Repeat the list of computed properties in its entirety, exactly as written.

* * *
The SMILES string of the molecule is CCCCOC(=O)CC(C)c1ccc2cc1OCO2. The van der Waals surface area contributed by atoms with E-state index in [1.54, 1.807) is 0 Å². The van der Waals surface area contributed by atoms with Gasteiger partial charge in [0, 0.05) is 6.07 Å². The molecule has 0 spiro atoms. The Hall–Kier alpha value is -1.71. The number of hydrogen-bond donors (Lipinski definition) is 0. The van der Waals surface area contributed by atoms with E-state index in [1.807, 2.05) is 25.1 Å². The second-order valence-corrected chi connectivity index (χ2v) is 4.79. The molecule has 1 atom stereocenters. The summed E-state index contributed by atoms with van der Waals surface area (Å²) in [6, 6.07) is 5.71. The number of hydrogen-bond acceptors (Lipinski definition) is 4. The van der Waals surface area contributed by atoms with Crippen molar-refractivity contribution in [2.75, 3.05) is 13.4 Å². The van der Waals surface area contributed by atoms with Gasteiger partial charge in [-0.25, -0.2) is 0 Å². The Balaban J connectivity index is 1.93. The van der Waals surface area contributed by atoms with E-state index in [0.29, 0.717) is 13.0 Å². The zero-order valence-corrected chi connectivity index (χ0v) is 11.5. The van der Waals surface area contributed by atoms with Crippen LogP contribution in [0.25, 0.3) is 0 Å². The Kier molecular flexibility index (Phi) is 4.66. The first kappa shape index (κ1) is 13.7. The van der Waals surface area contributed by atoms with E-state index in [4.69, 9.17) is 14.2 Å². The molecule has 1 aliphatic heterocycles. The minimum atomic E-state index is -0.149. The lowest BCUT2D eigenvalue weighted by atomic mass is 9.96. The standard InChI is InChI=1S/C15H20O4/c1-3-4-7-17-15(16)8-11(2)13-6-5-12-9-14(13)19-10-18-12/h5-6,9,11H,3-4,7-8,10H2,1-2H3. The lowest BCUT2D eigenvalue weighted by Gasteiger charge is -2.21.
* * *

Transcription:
The SMILES string of the molecule is CCCCOC(=O)CC(C)c1ccc2cc1OCO2. The van der Waals surface area contributed by atoms with E-state index in [1.54, 1.807) is 0 Å². The van der Waals surface area contributed by atoms with Gasteiger partial charge in [0, 0.05) is 6.07 Å². The molecule has 0 spiro atoms. The Hall–Kier alpha value is -1.71. The number of hydrogen-bond donors (Lipinski definition) is 0. The van der Waals surface area contributed by atoms with E-state index in [1.807, 2.05) is 25.1 Å². The second-order valence-corrected chi connectivity index (χ2v) is 4.79. The molecule has 1 atom stereocenters. The summed E-state index contributed by atoms with van der Waals surface area (Å²) in [6, 6.07) is 5.71. The number of hydrogen-bond acceptors (Lipinski definition) is 4. The van der Waals surface area contributed by atoms with Crippen molar-refractivity contribution in [2.75, 3.05) is 13.4 Å². The van der Waals surface area contributed by atoms with Gasteiger partial charge in [-0.25, -0.2) is 0 Å². The Balaban J connectivity index is 1.93. The van der Waals surface area contributed by atoms with E-state index in [0.29, 0.717) is 13.0 Å². The zero-order valence-corrected chi connectivity index (χ0v) is 11.5. The van der Waals surface area contributed by atoms with Crippen LogP contribution in [0.25, 0.3) is 0 Å². The Kier molecular flexibility index (Phi) is 4.66. The first kappa shape index (κ1) is 13.7. The van der Waals surface area contributed by atoms with E-state index in [4.69, 9.17) is 14.2 Å². The molecule has 1 aliphatic heterocycles. The minimum atomic E-state index is -0.149. The lowest BCUT2D eigenvalue weighted by atomic mass is 9.96. The standard InChI is InChI=1S/C15H20O4/c1-3-4-7-17-15(16)8-11(2)13-6-5-12-9-14(13)19-10-18-12/h5-6,9,11H,3-4,7-8,10H2,1-2H3. The lowest BCUT2D eigenvalue weighted by Gasteiger charge is -2.21.